The current account deficit (CAD) narrowed sharply to just USD 300 million, or 0.1 percent of GDP, in the June quarter, driven by lower trade deficit on deeper import contraction, the Reserve Bank said today.
The CAD, a key factor monitored while assessing a country’s external position, had stood at a high of USD 6.1 billion, or 1.2 per cent of GDP, in the year-ago period.
Trade deficit for the reporting period came down to USD 23.8 billion from USD 34.2 billion in the year-ago period, as per the preliminary data on the balance of payments published by the central bank.
This was on the back of a sharp 11.5 percentage points contraction in imports as against a 2.1 per cent dip in merchandise exports, the data showed.
A host of brokerages and analysts were estimating the country may post its first current account surplus in almost a decade on the back of contraction in imports.
A high CAD, which was close to 5 per cent of GDP in 2012-13, was one of the prime reasons which led to nervousness in the currency markets, making rupee the worst performing emerging market unit following the taper tantrums in summer of 2013.
This forced the government to take unconventional measures, including restrictions on gold imports to arrest the deficit, and according to some analysts this led to an uptick in smuggling of the precious metal which does not get captured in the official data.
The net services receipts declined to USD 15.77 billion from USD 17.75 billion a year ago due to a fall in net earnings on account of travel, financial services and other business services, it said.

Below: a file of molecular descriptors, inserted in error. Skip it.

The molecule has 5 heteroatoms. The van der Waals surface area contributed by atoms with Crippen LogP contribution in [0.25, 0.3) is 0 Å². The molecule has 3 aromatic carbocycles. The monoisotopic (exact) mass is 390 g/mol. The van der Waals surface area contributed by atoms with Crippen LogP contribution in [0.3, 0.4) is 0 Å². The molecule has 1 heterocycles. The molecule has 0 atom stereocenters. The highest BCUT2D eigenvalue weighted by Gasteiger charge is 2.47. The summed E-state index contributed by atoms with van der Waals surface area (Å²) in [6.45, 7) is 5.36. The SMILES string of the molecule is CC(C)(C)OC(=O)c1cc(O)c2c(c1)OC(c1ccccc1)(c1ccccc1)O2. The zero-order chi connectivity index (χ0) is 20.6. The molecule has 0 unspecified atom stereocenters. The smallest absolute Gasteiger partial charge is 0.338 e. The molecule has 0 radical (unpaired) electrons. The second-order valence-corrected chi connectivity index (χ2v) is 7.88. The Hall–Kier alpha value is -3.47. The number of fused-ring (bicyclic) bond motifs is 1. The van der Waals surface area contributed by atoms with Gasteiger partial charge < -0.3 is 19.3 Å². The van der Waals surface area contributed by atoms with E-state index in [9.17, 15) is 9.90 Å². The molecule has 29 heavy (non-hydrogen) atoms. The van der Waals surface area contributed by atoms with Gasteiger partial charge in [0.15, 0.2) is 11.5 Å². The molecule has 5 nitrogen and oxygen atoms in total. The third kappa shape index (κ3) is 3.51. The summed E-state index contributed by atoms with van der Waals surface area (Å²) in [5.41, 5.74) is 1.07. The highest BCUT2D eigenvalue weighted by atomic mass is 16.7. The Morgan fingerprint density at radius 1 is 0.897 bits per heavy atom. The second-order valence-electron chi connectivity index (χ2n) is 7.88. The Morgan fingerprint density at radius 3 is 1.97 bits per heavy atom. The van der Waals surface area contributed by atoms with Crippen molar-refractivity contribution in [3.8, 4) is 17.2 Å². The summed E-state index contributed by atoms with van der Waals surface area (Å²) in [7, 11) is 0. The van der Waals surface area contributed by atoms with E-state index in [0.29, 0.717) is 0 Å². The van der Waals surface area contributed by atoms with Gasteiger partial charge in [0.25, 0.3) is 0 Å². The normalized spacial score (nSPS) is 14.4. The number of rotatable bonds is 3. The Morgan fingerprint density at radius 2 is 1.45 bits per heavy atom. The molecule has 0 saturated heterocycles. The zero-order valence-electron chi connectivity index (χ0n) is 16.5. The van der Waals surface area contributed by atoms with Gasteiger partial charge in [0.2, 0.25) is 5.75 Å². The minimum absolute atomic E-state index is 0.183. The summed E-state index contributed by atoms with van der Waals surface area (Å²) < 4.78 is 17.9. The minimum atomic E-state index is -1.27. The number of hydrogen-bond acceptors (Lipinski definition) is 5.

In what hints at a dip in remittances, the private transfer receipts, which mainly represents the money sent by the Indian Diaspora, declined to USD 15.2 billion from USD 17.13 billion a year ago, it said.
The net foreign direct investment dipped massively to USD 4.1 billion in the reporting period from USD 10 billion a year ago and USD 8.8 billion in the preceding quarter (January -March 2016), the central bank said.
But the portfolio investment recorded a net inflow of USD 2.1 billion as against a marginal USD 50 million net outflow in the year-ago period and USD 1.5 billion outflow in the preceding March quarter.
There was a moderation in the accretion of deposits from the non-residents as well at USD 1.4 billion, it said.
A jump in repayments under external commercial borrowings led to a net outflow of USD 3.22 billion under loans to India in the quarter as against net borrowings of USD 5.65 billion in the year-ago period, it said.